Visionary hip-hop producer J Dilla never found mainstream success during his brief lifetime. But in the seven years since his death, Dilla — who would have turned 39 today — has come to represent a major inflection point on hip-hop’s evolutionary tree. At his peak in the late 1990s and early 2000s, he suggested syntheses that hadn’t seemed possible. He played fresh games with texture and tone. He recast the sample as a malleable component, rather than the monochromatic backbone it had seemed to be. And he injected a softened, swaggering humanity into the rigid slap of classic hip-hop drumbeats.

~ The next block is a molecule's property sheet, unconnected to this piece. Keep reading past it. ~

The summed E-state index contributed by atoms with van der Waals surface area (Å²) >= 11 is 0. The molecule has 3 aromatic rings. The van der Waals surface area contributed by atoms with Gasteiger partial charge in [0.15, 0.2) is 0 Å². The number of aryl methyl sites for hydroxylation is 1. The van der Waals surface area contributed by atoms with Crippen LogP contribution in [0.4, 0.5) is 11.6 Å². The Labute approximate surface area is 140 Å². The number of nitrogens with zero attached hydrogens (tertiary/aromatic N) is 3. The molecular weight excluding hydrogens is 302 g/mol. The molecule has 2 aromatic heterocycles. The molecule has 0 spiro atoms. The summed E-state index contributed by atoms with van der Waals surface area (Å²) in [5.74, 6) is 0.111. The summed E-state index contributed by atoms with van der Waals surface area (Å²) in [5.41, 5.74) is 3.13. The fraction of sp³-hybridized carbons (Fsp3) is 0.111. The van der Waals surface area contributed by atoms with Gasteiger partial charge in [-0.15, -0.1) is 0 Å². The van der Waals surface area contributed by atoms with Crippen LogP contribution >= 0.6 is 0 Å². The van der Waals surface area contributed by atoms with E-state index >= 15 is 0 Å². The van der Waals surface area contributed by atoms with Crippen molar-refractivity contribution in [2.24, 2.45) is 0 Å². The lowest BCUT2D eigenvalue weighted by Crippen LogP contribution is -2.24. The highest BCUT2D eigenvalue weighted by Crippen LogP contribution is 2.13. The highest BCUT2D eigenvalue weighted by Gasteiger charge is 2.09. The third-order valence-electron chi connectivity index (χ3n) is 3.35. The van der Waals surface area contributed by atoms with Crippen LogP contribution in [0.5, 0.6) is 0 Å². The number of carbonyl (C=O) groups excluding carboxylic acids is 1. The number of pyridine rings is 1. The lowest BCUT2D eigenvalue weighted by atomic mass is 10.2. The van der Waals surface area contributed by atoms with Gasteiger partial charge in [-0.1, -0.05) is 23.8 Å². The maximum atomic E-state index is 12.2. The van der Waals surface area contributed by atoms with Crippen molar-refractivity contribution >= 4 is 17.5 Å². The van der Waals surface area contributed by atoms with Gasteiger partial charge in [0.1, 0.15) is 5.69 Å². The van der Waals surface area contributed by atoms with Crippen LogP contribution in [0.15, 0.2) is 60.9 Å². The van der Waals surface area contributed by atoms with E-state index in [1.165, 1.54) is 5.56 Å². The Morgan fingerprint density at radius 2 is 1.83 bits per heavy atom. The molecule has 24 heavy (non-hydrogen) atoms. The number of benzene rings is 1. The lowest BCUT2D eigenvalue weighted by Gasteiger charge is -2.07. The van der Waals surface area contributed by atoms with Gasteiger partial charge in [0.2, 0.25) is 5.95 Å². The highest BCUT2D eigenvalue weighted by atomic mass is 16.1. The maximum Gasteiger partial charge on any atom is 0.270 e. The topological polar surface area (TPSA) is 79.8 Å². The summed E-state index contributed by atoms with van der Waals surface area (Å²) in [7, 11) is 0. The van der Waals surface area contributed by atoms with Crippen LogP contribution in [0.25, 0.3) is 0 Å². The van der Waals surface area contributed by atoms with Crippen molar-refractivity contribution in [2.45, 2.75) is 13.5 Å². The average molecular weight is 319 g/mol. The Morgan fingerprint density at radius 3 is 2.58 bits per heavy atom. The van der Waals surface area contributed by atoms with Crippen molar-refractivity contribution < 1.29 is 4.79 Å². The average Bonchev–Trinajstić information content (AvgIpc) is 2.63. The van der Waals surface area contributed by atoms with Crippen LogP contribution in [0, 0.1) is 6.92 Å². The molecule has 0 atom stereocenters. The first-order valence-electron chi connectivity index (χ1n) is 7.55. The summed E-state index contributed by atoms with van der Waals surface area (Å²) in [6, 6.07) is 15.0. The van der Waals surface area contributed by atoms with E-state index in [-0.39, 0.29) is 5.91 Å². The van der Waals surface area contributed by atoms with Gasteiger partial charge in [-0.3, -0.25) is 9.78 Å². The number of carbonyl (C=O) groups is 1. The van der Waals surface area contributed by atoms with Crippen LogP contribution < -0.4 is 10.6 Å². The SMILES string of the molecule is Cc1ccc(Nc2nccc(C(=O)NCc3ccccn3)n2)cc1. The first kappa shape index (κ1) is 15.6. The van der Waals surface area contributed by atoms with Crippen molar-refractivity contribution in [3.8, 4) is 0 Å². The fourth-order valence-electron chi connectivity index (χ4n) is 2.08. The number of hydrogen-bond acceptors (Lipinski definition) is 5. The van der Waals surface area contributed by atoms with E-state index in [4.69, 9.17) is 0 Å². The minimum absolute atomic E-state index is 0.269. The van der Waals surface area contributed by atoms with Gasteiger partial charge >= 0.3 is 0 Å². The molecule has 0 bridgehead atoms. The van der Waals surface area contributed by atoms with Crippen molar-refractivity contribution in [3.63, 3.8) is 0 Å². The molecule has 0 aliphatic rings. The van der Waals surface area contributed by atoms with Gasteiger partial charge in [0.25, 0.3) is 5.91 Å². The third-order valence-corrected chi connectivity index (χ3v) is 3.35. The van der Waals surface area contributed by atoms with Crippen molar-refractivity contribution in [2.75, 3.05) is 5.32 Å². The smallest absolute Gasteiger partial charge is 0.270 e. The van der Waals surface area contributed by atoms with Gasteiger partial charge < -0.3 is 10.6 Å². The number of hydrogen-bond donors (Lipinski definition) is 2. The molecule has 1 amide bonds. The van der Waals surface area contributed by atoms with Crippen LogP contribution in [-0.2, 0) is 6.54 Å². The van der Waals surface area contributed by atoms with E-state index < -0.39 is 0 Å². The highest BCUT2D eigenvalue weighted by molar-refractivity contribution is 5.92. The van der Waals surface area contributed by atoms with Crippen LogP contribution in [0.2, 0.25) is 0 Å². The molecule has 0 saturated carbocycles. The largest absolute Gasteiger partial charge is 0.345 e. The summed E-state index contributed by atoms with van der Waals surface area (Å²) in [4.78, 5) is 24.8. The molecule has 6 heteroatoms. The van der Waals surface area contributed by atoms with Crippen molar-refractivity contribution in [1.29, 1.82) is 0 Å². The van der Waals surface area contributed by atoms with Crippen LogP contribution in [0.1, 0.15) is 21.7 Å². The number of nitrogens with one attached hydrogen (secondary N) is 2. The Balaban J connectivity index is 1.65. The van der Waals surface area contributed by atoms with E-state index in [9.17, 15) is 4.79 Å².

His magnum opus, Donuts, was reissued on vinyl last month, and the posthumous Music From the Lost Scrolls Vol. 1 came out on Tuesday — the first in a series of previously unreleased recordings. In Detroit on Saturday, the rapper Talib Kweli, violinist and arranger Miguel Atwood-Ferguson, and a handful of other artists will perform at the second annual Dilla Day, a concert celebrating Dilla’s career.
Dilla’s reach stretches way beyond hip-hop: For one, he’s recently cast a long shadow over contemporary jazz. He never belonged to jazz’s inner circle, but since his death in 2006 from a rare blood disease, his legacy has helped pull the genre back into kissing contact with modern popular music. Continue reading